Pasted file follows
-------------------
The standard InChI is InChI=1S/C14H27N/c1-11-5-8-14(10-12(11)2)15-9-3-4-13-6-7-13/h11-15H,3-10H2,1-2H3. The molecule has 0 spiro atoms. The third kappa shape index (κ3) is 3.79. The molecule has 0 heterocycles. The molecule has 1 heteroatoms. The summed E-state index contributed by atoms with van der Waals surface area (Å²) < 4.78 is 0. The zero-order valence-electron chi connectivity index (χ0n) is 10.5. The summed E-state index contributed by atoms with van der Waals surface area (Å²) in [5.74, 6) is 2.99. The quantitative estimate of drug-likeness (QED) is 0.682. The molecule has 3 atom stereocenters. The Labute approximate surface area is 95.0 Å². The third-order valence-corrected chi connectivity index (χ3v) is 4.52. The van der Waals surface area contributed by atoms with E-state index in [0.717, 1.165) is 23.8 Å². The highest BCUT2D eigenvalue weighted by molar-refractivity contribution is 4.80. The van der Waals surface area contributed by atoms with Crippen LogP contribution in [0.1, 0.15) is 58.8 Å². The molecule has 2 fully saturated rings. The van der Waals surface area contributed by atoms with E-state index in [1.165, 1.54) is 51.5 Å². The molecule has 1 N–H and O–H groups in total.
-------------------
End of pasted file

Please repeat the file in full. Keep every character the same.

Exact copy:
The standard InChI is InChI=1S/C14H27N/c1-11-5-8-14(10-12(11)2)15-9-3-4-13-6-7-13/h11-15H,3-10H2,1-2H3. The molecule has 0 spiro atoms. The third kappa shape index (κ3) is 3.79. The molecule has 0 heterocycles. The molecule has 1 heteroatoms. The summed E-state index contributed by atoms with van der Waals surface area (Å²) < 4.78 is 0. The zero-order valence-electron chi connectivity index (χ0n) is 10.5. The summed E-state index contributed by atoms with van der Waals surface area (Å²) in [5.74, 6) is 2.99. The quantitative estimate of drug-likeness (QED) is 0.682. The molecule has 3 atom stereocenters. The Labute approximate surface area is 95.0 Å². The third-order valence-corrected chi connectivity index (χ3v) is 4.52. The van der Waals surface area contributed by atoms with E-state index in [0.717, 1.165) is 23.8 Å². The highest BCUT2D eigenvalue weighted by molar-refractivity contribution is 4.80. The van der Waals surface area contributed by atoms with Crippen LogP contribution in [0.1, 0.15) is 58.8 Å². The molecule has 2 fully saturated rings. The van der Waals surface area contributed by atoms with E-state index in [1.165, 1.54) is 51.5 Å². The molecule has 1 N–H and O–H groups in total.